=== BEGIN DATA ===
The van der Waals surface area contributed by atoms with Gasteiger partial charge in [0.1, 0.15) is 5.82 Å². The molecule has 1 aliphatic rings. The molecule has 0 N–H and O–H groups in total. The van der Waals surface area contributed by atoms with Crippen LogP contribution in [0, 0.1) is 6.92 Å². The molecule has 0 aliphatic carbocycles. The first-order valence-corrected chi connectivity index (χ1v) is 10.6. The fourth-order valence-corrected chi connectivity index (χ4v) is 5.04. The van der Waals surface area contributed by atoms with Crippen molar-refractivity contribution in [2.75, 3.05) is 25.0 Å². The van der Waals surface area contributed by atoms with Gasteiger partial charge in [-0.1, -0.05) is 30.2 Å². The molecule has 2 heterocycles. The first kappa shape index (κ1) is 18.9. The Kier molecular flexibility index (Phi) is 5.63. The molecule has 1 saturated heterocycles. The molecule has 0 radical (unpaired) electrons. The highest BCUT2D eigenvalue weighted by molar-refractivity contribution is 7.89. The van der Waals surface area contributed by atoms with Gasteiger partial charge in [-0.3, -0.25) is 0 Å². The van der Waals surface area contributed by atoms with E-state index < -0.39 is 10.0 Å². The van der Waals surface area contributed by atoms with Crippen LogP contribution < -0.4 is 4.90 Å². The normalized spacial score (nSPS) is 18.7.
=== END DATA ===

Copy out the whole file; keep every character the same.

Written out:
The van der Waals surface area contributed by atoms with Gasteiger partial charge in [0.1, 0.15) is 5.82 Å². The molecule has 1 aliphatic rings. The molecule has 0 N–H and O–H groups in total. The van der Waals surface area contributed by atoms with Crippen LogP contribution in [0, 0.1) is 6.92 Å². The molecule has 0 aliphatic carbocycles. The first-order valence-corrected chi connectivity index (χ1v) is 10.6. The fourth-order valence-corrected chi connectivity index (χ4v) is 5.04. The van der Waals surface area contributed by atoms with Crippen molar-refractivity contribution in [2.75, 3.05) is 25.0 Å². The van der Waals surface area contributed by atoms with Gasteiger partial charge in [-0.1, -0.05) is 30.2 Å². The molecule has 2 heterocycles. The first kappa shape index (κ1) is 18.9. The Kier molecular flexibility index (Phi) is 5.63. The molecule has 1 saturated heterocycles. The molecule has 0 radical (unpaired) electrons. The highest BCUT2D eigenvalue weighted by molar-refractivity contribution is 7.89. The van der Waals surface area contributed by atoms with Gasteiger partial charge in [-0.3, -0.25) is 0 Å². The van der Waals surface area contributed by atoms with E-state index < -0.39 is 10.0 Å². The van der Waals surface area contributed by atoms with Crippen LogP contribution < -0.4 is 4.90 Å². The normalized spacial score (nSPS) is 18.7.